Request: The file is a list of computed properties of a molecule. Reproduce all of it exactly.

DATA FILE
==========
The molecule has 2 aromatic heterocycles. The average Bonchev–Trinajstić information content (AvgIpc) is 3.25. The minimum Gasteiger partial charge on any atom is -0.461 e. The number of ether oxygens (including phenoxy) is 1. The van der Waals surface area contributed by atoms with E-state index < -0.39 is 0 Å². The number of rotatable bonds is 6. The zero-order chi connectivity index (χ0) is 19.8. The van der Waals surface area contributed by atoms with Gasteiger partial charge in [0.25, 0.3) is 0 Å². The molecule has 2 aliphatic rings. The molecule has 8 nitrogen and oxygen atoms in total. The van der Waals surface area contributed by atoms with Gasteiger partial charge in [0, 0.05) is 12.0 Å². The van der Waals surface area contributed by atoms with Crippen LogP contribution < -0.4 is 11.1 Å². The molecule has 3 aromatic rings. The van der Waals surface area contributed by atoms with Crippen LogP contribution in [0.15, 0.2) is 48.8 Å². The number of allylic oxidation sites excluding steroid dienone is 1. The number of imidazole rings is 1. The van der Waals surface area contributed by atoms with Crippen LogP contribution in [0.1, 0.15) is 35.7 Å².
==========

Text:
The molecule has 2 aromatic heterocycles. The average Bonchev–Trinajstić information content (AvgIpc) is 3.25. The minimum Gasteiger partial charge on any atom is -0.461 e. The number of ether oxygens (including phenoxy) is 1. The van der Waals surface area contributed by atoms with E-state index < -0.39 is 0 Å². The number of rotatable bonds is 6. The zero-order chi connectivity index (χ0) is 19.8. The van der Waals surface area contributed by atoms with Gasteiger partial charge in [0.25, 0.3) is 0 Å². The molecule has 2 aliphatic rings. The molecule has 8 nitrogen and oxygen atoms in total. The van der Waals surface area contributed by atoms with Gasteiger partial charge in [0, 0.05) is 12.0 Å². The van der Waals surface area contributed by atoms with Crippen LogP contribution < -0.4 is 11.1 Å². The molecule has 3 aromatic rings. The van der Waals surface area contributed by atoms with Crippen LogP contribution in [0.15, 0.2) is 48.8 Å². The number of allylic oxidation sites excluding steroid dienone is 1. The number of imidazole rings is 1. The van der Waals surface area contributed by atoms with Crippen LogP contribution in [0.1, 0.15) is 35.7 Å².